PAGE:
"5 COOL THINGS" - weekly emails

5 Cool Things  😎
5 Cool Things:
10/15/20
Hi, this is Greg Powell. I hope you'll enjoy one or more of these interesting topics from the world of business and beyond. Dan Powell, my son and collaborator, has researched the articles and written the summaries, so this is not a boilerplate message. We'd like to give you a weekly break to learn about something cool or, better yet, 5 Cool Things.

 

Hidden Cameras and Secret Trackers Reveal Where Amazon Returns End Up (CBC)

In the past, we have explored the ways in which the online shopping revolution has had negative impacts on resources and the environment. A new investigation into Amazon’s operations in Canada, using tracking devices hidden in returned items, has shown that even returns of unused goods can end up destroyed or sent to landfills. Experts estimate that 30 to 40 percent of online purchases are returned, and Amazon’s liberal free return policy encourages items to be sent back, in some cases, as the trackers showed, leading to circuitous journeys of thousands of kilometers before finding a new home or ending up at a third-party processing center. "You're lucky if half of all returns can still be sold as new, so a huge amount of merchandise has to be dispositioned via some other means — liquidation, refurbishment, recycling, or landfill." In response to public outcry, Amazon launched a program in the US and UK last year which helps sellers send returns directly to charities instead of disposal services. Read more…

 

Why Do Computers Use So Much Energy? (Scientific American)

5 percent: that’s how much of current energy consumption in the United States is dedicated to keeping computers running, and it’s only expected to grow with tech demands and increasing computational power. In addition to using a lot of energy, computers also generate a significant amount of heat, which necessitates additional cooling systems that can tax resources as well. This article, written by a researcher at the Santa Fe Institute (famous for its studies on complexity theory), explores how scientists might employ models studying thermodynamics in nonequilibrium systems, as opposed to classical studies which used equilibrium systems to explore issues related to computing. In short, using this “messier” version of physics might help explain how computers use energy and how to design the system to run more efficiently. Read more…

 

The Thoughts of a Spiderweb (Quanta Magazine)

The spider’s web is a small miracle of innovation, almost unbelievable given the tiny brain of its creator. Spiders can tense certain areas of the web, searching for different types of prey. They can track construction of their webs by remembering certain key sections. And exposing spiders to drugs like caffeine and LSD can dramatically change the way they spin their webs. In fact, some biologists have speculated that the web is actually an extension of the cognitive capabilities of the spider — that is, it represents, in a strange sense, the thoughts of the organism that created it. This hypothesis is controversial, but not totally off the wall. For example, octopuses have arms that move independently, a sort of off-loading of the cognitive tasks of the central brain. And crickets process the songs of other crickets using sensory organs in their legs. The insight that cognition isn’t limited to the brain might fundamentally transform the way we understand biological functions. Read more…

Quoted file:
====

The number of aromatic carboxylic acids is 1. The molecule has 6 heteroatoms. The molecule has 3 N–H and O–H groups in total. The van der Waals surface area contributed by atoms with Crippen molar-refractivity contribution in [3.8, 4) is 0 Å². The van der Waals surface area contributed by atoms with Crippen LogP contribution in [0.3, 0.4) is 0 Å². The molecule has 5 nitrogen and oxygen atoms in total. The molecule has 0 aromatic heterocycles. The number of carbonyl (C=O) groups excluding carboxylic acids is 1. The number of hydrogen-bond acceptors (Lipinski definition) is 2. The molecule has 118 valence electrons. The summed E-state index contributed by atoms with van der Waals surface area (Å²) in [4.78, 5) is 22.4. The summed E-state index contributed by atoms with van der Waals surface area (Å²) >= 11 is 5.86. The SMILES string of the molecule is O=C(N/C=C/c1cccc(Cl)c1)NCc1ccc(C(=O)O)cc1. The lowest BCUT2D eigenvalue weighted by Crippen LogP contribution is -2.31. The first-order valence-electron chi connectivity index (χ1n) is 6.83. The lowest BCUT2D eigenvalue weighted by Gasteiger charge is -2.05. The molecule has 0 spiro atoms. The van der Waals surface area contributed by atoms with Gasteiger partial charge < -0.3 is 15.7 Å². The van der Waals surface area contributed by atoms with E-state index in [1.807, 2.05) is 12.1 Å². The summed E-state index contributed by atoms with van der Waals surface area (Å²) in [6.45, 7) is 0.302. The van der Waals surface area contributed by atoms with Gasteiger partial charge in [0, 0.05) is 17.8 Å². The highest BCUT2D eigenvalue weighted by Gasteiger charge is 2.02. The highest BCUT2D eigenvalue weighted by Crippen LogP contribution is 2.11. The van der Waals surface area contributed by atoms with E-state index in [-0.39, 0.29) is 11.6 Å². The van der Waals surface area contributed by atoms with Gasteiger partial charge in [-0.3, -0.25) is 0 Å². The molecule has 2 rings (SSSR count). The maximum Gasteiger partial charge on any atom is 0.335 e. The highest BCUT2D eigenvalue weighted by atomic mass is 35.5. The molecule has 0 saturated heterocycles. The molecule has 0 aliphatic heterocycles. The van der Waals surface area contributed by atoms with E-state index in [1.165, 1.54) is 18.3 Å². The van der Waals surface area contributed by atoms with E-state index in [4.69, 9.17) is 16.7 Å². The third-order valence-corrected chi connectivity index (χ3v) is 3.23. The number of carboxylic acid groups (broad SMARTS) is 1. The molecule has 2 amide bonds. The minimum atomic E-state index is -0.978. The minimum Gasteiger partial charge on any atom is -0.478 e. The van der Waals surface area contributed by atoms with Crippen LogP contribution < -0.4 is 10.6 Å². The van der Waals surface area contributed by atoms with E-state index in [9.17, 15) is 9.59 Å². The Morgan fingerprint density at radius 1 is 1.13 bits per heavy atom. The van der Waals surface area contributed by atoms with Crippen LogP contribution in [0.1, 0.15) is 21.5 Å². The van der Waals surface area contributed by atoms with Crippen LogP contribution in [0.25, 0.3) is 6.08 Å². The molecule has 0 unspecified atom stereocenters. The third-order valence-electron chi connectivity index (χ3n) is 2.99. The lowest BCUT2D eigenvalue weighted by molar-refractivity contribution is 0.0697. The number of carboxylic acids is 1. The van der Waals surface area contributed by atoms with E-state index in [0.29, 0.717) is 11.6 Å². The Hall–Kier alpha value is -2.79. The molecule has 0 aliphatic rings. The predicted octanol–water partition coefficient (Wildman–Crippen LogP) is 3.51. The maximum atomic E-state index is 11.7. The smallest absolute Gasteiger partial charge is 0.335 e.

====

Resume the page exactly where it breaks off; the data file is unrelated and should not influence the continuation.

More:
From Ketchup to Pineapples: The Food That Should Never Be Kept in a Fridge (The Guardian)

If you’re anything like this writer, most of your perishable foods end up in the refrigerator, lest they start to go bad unexpectedly. But different foods have different needs, and many of the foods that we tend to chill could actually fare better on the counter or in the pantry. “Potatoes and onions belong in a cool, dark place such as a vegetable basket, ideally in a cloth bag (except spring onions, which should be kept in the fridge). You can also store soy sauce, ketchup, brown sauce, mustard, olive oil, pickles and chutneys in a cupboard away from sunlight, even if the label advises refrigerating after opening.” A handy resource can be found here, at the Love Food Hate Waste campaign website, which offers tips not only for storage of various foods but also about how to use them up. For example, leftover wine can be used as a flavor enhancer in sauces, stews, and casseroles. Read more…

 

When the Street Light First Came to London, Disaster Ensued (Smithsonian Magazine)

On December 9, 1868, London became the first city with a traffic light, an era-appropriate gothic-styled gas lamp that loomed over the intersection outside the House of Parliament. Prior to the installation of such devices, city streets frequently became clogged with carriage and horse traffic, and pedestrians needed to be on constant lookout to avoid being struck by a wayward driver. London’s initial streetlamp was an awkward contraption, employing mechanical arms to direct traffic flow during the day as well as green and red gas lamps at night, but it quickly became a source of admiration. As the South London Chronicle reported, “A more difficult crossing-place could scarcely be mentioned, and should the anticipations of the inventor be realized similar structures will no doubt be speedily erected in many other parts of the metropolis.” Read more…

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See you next week!
            - Greg
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